Keeping it open source baby. Tor Social Contract promises no backdoors and complete honesty with its users
The Tor Project has taken a leaf out of Google’s book and pledged to ‘do no harm’ to its users in the form of a ‘Social Contract‘ drawn up to ‘help promote and protect the essential human rights of people everywhere.’
The ‘Tor Social Contract’ covers six guiding principles that the Project intends to adopt after confidence in the network was shaken in recent months.
The anonymity search engine is often viewed as a gateway to the dark web and all its potentially nastiness. A study last year alleged that the majority of traffic to hidden sites on the Tor network for example was to those featuring images of child abuse.
But the Tor Project insists it has loftier principles than that.
“In order to ensure that project members build a Tor that reflects the commitment to our ideals, we’ve taken a cue from our friends at Debian and written the Tor Social Contract – the set of principles that show who we are and why we make Tor,” said the blog.
“Our social contract is a set of behaviours and goals: not just the promised results we want for our community, but the ways we seek to achieve them. The principles can also be used to help recognize when people’s actions or intents are hurting Tor. Some of these principles are established norms; things we’ve been doing every day for a long time; while others are more aspirational – but all of them are values we want to live in public, and we hope they will make our future choices easier and more open.”
Essentially, the Tor social contract is divided into six separate aims.
The first ambition is to “advance human rights by creating and deploying usable anonymity and privacy technologies.” Tor said that privacy, the free exchange of ideas, and access to information are essential to free societies.
Its second ambition is to be open and transparent. “We are committed to transparency; therefore, everything we release is open and our development happens in the open,” it said. “Whenever feasible, we will continue to make our source code, binaries, and claims about them open to independent verification.”
Its third ambition is to keep all its tools free to use, adapt and distribute. Its fourth is to make make Tor and related technologies ubiquitous through advocacy and education. The project said they are ‘ambassadors for online freedom.’
Its fifth pledge is to be honest about the capabilities and limits of Tor and related technologies. “We never intentionally mislead our users nor misrepresent the capabilities of the tools, nor the potential risks associated with using them,” it said. “Every user should be free to make an informed decision about whether they should use a particular tool and how they should use it.”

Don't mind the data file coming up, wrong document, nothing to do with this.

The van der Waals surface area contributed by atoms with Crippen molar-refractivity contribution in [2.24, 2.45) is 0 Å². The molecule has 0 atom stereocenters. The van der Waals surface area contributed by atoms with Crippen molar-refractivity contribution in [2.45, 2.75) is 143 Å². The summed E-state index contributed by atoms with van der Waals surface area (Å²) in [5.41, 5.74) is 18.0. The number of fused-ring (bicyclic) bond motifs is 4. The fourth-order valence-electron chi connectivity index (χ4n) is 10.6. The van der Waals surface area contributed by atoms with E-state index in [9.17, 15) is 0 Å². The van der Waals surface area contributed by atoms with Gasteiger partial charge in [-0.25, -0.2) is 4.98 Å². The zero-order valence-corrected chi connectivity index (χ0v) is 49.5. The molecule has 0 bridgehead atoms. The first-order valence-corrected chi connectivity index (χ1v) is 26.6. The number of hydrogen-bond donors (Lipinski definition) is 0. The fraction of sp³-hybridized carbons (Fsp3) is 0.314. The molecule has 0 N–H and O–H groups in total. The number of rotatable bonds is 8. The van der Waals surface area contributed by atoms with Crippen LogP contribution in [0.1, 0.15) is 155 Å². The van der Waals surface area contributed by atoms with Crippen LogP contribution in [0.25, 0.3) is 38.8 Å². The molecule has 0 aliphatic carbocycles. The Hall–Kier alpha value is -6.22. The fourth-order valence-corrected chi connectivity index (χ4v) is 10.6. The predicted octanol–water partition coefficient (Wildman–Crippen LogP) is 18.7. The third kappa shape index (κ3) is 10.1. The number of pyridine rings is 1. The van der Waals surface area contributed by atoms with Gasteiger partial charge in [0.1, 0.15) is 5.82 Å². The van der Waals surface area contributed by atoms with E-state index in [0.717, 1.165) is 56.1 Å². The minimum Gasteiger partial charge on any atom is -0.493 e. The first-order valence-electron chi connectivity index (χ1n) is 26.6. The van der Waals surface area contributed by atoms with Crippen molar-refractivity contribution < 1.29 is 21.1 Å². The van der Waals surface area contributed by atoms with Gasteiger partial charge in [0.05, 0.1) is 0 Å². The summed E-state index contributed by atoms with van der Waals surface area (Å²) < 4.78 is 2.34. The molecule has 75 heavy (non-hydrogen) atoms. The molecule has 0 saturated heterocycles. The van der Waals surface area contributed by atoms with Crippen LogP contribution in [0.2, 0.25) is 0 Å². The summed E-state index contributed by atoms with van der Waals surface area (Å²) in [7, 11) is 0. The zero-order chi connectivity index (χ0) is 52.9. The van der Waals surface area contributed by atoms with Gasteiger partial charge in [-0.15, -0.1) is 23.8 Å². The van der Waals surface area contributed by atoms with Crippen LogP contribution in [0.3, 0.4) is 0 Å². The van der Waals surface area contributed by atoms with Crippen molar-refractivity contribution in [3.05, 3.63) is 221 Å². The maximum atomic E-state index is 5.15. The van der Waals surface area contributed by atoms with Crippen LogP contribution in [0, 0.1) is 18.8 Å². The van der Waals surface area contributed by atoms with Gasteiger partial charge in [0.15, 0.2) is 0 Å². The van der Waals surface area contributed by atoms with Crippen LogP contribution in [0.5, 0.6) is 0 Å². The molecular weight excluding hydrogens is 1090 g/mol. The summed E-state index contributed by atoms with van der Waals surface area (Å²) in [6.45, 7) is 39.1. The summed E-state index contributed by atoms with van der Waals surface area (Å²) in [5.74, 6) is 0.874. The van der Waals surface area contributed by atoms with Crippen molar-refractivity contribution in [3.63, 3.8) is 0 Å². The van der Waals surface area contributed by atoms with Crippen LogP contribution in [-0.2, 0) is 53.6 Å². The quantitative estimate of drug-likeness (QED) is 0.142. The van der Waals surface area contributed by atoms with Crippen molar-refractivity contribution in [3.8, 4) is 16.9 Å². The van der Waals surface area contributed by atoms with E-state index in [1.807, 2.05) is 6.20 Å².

And finally Tor pledged, like Google did so many years ago, to do no harm. “We will never intentionally harm our users,” it wrote. “We take seriously the trust our users have placed in us. Not only will we always do our best to write good code, but it is imperative that we resist any pressure from adversaries who want to harm our users.”
“We will never implement front doors or back doors into our projects,” it promises. “In our commitment to transparency, we are honest when we make errors, and we communicate with our users about our plans to improve.”
It could be argued that confidence in Tor has been shaken somewhat by recent events. Last year for example it was claimed that researchers funded by the US government had launched a five month attack to unmask Tor users.
Tor alleged last November that the FBI had paid “at least $1m (£675,000)” to researchers at Carnegie Mellon university (CMU) in Pittsburgh to hack the Tor network. Tor made reference to an attack by the FBI in late 2014 which took down dozens of Tor sites, including the drug selling website Silk Road 2.
CMU denied the Tor allegation that the FBI had outsourced a cyber attack in return for cash payment, and pointed to “a number of inaccurate media reports”. But later court documents proved that the CMU was funded by the US Department of Defence, to try and identify users of the service.
Of course Tor was likely to receive attention from law enforcement.
Whilst it offers anonymity for web users, it is also widely used for criminal purposes, such as operating contraband websites. And it is increasingly being used by attackers to hide their identities as they scan for vulnerabilities or carry out attacks.
Tor was also rocked a couple of months ago when one of its developers, Jacob Appelbaum, was forced to step down amid sexual misconduct allegations.
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